Furthermore, in the wake of the pandemic, gun crime has been concentrated in communities hit hardest by the virus: that is, low income and minority communities. Instead of focusing efforts around these communities, Adams has made lofty appeals for “all of us” to help in stopping the violence. He negates the momentous class discrepancy between those most affected by this violence: white collar workers who still work at home can create walls between themselves and these gross acts. Not everyone has that privilege.


On a different though not unrelated note, Adams garnered lots of attention last month with his initiative to remove homeless encampments from New York City streets. While Adams claimed to the NY Times “We’re going to rid the encampments off our street and we’re going to place people in healthy living conditions with wraparound services,” only the former part of that promise seems to have come through. Never did Adams specify where those living in the encampments would go, nor can public officials force anyone to go to a homeless shelter. The reality of the situation is that encampment sweeps do infinitely more harm than good. The city’s Progressive Caucus had a particular word to describe them: “cruel.” Meanwhile, while New York City’s homeless population feels under attack, Adams has pushed for a 20% cut to the Department of Homeless Services.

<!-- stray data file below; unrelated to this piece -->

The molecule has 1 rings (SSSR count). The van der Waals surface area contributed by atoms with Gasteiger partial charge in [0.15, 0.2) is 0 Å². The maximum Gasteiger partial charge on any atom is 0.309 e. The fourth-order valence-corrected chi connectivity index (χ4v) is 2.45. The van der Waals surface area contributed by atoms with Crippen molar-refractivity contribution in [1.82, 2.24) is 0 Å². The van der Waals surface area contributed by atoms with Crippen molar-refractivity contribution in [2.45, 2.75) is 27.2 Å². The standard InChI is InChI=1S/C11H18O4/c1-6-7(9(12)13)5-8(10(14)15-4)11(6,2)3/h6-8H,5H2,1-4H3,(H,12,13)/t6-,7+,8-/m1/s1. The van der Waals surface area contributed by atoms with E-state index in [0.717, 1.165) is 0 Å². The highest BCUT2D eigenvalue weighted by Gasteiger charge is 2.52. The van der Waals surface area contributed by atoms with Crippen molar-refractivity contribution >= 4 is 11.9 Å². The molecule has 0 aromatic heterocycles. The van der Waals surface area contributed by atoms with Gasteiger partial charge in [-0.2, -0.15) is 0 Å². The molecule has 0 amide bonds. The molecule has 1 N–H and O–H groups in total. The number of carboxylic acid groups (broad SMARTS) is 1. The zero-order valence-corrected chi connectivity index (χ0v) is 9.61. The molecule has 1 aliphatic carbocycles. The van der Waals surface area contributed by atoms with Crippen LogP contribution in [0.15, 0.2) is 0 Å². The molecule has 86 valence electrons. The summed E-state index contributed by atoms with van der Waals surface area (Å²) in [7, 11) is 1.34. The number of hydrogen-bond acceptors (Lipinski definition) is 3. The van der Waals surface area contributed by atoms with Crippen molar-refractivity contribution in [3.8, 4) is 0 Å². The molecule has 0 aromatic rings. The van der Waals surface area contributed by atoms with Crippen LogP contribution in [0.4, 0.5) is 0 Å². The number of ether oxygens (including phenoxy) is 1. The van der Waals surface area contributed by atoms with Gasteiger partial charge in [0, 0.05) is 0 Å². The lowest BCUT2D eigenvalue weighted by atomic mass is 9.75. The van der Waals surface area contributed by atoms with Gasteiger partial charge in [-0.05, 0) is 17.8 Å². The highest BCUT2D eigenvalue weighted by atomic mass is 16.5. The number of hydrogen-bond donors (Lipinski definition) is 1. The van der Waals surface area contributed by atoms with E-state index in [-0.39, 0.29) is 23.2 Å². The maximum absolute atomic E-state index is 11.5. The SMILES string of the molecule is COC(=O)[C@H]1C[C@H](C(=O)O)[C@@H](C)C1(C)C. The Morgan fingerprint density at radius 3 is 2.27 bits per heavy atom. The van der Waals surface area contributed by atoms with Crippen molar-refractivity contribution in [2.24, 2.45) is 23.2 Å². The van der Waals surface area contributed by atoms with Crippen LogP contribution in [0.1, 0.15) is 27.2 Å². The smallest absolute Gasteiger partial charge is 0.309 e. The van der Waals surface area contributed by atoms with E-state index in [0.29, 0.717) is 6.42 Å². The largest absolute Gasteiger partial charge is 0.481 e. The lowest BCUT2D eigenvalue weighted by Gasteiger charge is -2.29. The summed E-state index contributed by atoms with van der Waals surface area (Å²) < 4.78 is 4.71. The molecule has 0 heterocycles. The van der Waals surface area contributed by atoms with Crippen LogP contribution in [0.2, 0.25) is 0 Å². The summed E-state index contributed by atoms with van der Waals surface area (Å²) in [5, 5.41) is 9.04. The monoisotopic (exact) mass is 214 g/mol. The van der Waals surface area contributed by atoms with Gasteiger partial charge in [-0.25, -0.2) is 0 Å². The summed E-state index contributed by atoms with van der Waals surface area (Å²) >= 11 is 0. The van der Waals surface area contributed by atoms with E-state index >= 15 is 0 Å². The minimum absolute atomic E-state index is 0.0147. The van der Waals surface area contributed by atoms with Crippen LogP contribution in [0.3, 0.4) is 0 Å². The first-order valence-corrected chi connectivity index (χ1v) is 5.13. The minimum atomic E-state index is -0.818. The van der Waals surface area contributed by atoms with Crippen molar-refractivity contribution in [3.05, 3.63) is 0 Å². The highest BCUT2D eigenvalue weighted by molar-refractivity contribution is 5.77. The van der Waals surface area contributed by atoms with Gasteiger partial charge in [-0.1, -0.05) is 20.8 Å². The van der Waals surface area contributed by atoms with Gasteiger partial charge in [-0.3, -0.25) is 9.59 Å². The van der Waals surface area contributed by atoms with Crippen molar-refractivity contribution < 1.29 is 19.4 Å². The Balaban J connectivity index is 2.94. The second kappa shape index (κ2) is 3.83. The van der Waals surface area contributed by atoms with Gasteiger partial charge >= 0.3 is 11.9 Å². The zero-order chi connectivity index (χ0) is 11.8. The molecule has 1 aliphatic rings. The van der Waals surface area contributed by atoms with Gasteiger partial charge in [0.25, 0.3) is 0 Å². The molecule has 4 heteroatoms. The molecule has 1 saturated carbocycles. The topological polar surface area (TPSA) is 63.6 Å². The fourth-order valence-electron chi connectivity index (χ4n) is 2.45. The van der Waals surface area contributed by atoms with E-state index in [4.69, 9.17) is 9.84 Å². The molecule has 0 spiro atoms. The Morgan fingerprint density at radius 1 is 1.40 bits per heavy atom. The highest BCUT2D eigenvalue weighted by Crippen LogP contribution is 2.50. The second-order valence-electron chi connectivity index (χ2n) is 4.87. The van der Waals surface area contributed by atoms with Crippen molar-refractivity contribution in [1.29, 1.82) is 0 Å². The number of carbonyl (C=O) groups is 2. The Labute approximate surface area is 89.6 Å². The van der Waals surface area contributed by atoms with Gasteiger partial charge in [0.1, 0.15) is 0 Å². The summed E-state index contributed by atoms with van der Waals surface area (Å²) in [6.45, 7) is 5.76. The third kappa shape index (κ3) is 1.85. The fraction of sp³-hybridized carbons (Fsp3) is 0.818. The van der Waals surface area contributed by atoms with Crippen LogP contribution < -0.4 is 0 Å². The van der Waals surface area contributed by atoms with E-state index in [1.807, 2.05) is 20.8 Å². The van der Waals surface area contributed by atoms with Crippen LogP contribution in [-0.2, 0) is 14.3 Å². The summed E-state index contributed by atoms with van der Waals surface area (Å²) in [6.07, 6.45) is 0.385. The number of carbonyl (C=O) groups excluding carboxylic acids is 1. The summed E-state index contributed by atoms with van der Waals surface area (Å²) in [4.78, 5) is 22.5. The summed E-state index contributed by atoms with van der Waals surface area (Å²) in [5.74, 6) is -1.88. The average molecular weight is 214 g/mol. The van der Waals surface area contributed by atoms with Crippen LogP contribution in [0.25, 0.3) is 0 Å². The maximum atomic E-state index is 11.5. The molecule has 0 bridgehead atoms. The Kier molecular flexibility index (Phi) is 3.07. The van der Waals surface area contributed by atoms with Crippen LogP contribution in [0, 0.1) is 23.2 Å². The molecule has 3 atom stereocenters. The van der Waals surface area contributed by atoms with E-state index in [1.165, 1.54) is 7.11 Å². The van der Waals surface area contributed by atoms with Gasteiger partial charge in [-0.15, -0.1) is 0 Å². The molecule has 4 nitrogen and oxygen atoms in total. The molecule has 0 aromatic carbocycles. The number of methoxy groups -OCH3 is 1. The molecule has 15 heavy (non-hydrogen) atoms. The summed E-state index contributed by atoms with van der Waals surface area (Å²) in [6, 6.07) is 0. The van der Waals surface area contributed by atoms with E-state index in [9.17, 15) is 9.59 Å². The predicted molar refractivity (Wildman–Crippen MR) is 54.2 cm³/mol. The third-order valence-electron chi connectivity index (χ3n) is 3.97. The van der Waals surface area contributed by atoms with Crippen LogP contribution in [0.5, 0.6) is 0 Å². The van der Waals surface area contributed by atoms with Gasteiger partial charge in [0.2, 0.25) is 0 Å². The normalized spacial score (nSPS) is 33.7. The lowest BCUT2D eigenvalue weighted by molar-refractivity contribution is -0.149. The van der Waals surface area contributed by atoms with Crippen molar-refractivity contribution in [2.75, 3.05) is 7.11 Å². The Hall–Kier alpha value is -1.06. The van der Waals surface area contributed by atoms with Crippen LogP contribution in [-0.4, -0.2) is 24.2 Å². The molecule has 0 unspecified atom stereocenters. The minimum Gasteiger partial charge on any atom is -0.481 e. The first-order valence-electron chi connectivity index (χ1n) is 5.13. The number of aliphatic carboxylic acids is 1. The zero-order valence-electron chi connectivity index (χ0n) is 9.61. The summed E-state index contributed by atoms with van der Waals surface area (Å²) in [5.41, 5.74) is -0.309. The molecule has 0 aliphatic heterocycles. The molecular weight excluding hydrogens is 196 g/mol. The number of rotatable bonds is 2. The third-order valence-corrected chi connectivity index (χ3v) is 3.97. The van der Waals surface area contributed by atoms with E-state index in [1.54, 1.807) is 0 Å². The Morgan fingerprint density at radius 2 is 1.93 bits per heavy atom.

Adams stepped into office full of abundant promise. Much of this seemed to stem from an image that was ostensibly the opposite of de Blasio’s; he was confident, articulate, assertive, and stylish. He promised transformative change to the city—something that now feels all too familiar. Yes, it has only been three months since Adams’ inauguration, but the trends that we see here point to an alarming reality: “swagger” is not enough to save a city when under its veil lie justifications for cruelty and, some would say, even sadism. Adams’ posturing as a tough-on-crime masculine reformist has done little good for those whom he aims to “protect.” Meanwhile, homeless encampments are being swept off the street with little concern for legitimate protection of homeless individuals. Even if its surface is more appealing to us, Adam’s routine is just as performative as de Blasio’s—and perhaps, even more dangerous, because, with its flairs of self assurance, it is not so easily mocked. Adams is full of tweetable phrases; he wants to “get stuff done.” But we must reflect on what these pithy ambiguities really mean. Who does Adams really serve? Ostensibly, it is New York as a whole—and I do think the Mayor means that—but this is just another vagary. Another justification for force and excessivity. Adams himself has said that he is focused on the “perception of crime” as much as “crime itself.” Let us not confuse the two — our perceptions so often deceive us, and come from biases that ought to be unlearned, not indulged.